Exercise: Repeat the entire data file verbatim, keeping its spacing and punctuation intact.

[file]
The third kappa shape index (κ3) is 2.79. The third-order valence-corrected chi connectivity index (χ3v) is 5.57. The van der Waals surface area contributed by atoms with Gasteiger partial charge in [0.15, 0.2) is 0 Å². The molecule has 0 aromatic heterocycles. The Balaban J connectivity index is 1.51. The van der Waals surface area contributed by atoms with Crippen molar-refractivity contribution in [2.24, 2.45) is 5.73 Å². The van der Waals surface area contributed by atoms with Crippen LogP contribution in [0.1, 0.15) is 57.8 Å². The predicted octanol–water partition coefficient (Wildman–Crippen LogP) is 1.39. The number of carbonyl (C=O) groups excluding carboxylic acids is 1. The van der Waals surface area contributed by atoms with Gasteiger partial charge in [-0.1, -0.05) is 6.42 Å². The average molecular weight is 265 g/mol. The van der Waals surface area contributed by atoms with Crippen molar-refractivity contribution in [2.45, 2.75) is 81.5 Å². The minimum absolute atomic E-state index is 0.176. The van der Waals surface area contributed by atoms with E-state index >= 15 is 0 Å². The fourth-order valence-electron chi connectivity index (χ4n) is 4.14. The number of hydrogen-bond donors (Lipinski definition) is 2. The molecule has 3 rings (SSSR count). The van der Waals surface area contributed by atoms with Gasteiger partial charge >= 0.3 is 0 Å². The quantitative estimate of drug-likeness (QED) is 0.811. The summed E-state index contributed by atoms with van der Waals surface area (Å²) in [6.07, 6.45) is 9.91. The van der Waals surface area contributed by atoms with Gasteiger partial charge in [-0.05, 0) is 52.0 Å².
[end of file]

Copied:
The third kappa shape index (κ3) is 2.79. The third-order valence-corrected chi connectivity index (χ3v) is 5.57. The van der Waals surface area contributed by atoms with Gasteiger partial charge in [0.15, 0.2) is 0 Å². The molecule has 0 aromatic heterocycles. The Balaban J connectivity index is 1.51. The van der Waals surface area contributed by atoms with Crippen molar-refractivity contribution in [2.24, 2.45) is 5.73 Å². The van der Waals surface area contributed by atoms with Crippen LogP contribution in [0.1, 0.15) is 57.8 Å². The predicted octanol–water partition coefficient (Wildman–Crippen LogP) is 1.39. The number of carbonyl (C=O) groups excluding carboxylic acids is 1. The van der Waals surface area contributed by atoms with Gasteiger partial charge in [-0.1, -0.05) is 6.42 Å². The average molecular weight is 265 g/mol. The van der Waals surface area contributed by atoms with Crippen molar-refractivity contribution in [2.45, 2.75) is 81.5 Å². The minimum absolute atomic E-state index is 0.176. The van der Waals surface area contributed by atoms with E-state index >= 15 is 0 Å². The fourth-order valence-electron chi connectivity index (χ4n) is 4.14. The number of hydrogen-bond donors (Lipinski definition) is 2. The molecule has 3 rings (SSSR count). The van der Waals surface area contributed by atoms with Gasteiger partial charge >= 0.3 is 0 Å². The quantitative estimate of drug-likeness (QED) is 0.811. The summed E-state index contributed by atoms with van der Waals surface area (Å²) in [6.07, 6.45) is 9.91. The van der Waals surface area contributed by atoms with Gasteiger partial charge in [-0.05, 0) is 52.0 Å².